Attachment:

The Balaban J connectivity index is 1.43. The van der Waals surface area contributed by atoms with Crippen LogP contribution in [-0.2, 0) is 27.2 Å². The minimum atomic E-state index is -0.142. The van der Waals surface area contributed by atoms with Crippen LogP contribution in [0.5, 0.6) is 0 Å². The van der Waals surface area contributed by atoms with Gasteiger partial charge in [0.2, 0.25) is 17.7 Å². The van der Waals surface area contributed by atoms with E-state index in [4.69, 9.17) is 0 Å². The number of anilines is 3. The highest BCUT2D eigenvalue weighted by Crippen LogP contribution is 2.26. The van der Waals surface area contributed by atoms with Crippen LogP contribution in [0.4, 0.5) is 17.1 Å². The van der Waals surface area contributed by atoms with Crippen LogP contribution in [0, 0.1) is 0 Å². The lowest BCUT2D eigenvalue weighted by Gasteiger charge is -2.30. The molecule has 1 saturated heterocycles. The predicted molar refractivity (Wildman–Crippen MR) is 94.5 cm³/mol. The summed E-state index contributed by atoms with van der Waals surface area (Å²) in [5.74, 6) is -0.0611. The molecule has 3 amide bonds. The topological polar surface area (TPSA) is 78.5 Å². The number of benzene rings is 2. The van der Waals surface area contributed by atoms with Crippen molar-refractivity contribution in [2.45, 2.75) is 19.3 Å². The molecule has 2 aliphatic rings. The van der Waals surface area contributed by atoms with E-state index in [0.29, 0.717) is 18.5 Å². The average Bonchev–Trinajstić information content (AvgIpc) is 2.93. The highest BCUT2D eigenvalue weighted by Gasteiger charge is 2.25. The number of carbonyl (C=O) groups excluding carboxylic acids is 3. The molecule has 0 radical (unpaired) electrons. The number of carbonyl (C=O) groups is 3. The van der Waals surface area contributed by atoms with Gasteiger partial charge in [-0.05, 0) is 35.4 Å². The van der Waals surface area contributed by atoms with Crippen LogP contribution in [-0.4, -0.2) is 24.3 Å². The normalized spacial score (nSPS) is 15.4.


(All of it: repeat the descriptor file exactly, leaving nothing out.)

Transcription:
The Balaban J connectivity index is 1.43. The van der Waals surface area contributed by atoms with Crippen LogP contribution in [-0.2, 0) is 27.2 Å². The minimum atomic E-state index is -0.142. The van der Waals surface area contributed by atoms with Crippen LogP contribution in [0.5, 0.6) is 0 Å². The van der Waals surface area contributed by atoms with Gasteiger partial charge in [0.2, 0.25) is 17.7 Å². The van der Waals surface area contributed by atoms with E-state index in [4.69, 9.17) is 0 Å². The number of anilines is 3. The highest BCUT2D eigenvalue weighted by Crippen LogP contribution is 2.26. The van der Waals surface area contributed by atoms with Crippen LogP contribution in [0.4, 0.5) is 17.1 Å². The van der Waals surface area contributed by atoms with Crippen LogP contribution in [0, 0.1) is 0 Å². The lowest BCUT2D eigenvalue weighted by Gasteiger charge is -2.30. The molecule has 1 saturated heterocycles. The predicted molar refractivity (Wildman–Crippen MR) is 94.5 cm³/mol. The summed E-state index contributed by atoms with van der Waals surface area (Å²) in [5.74, 6) is -0.0611. The molecule has 3 amide bonds. The topological polar surface area (TPSA) is 78.5 Å². The number of benzene rings is 2. The van der Waals surface area contributed by atoms with Crippen molar-refractivity contribution in [2.45, 2.75) is 19.3 Å². The molecule has 2 aliphatic rings. The van der Waals surface area contributed by atoms with E-state index in [0.29, 0.717) is 18.5 Å². The average Bonchev–Trinajstić information content (AvgIpc) is 2.93. The highest BCUT2D eigenvalue weighted by Gasteiger charge is 2.25. The number of carbonyl (C=O) groups excluding carboxylic acids is 3. The molecule has 0 radical (unpaired) electrons. The number of carbonyl (C=O) groups is 3. The van der Waals surface area contributed by atoms with Gasteiger partial charge in [-0.05, 0) is 35.4 Å². The van der Waals surface area contributed by atoms with Crippen LogP contribution in [-0.4, -0.2) is 24.3 Å². The normalized spacial score (nSPS) is 15.4.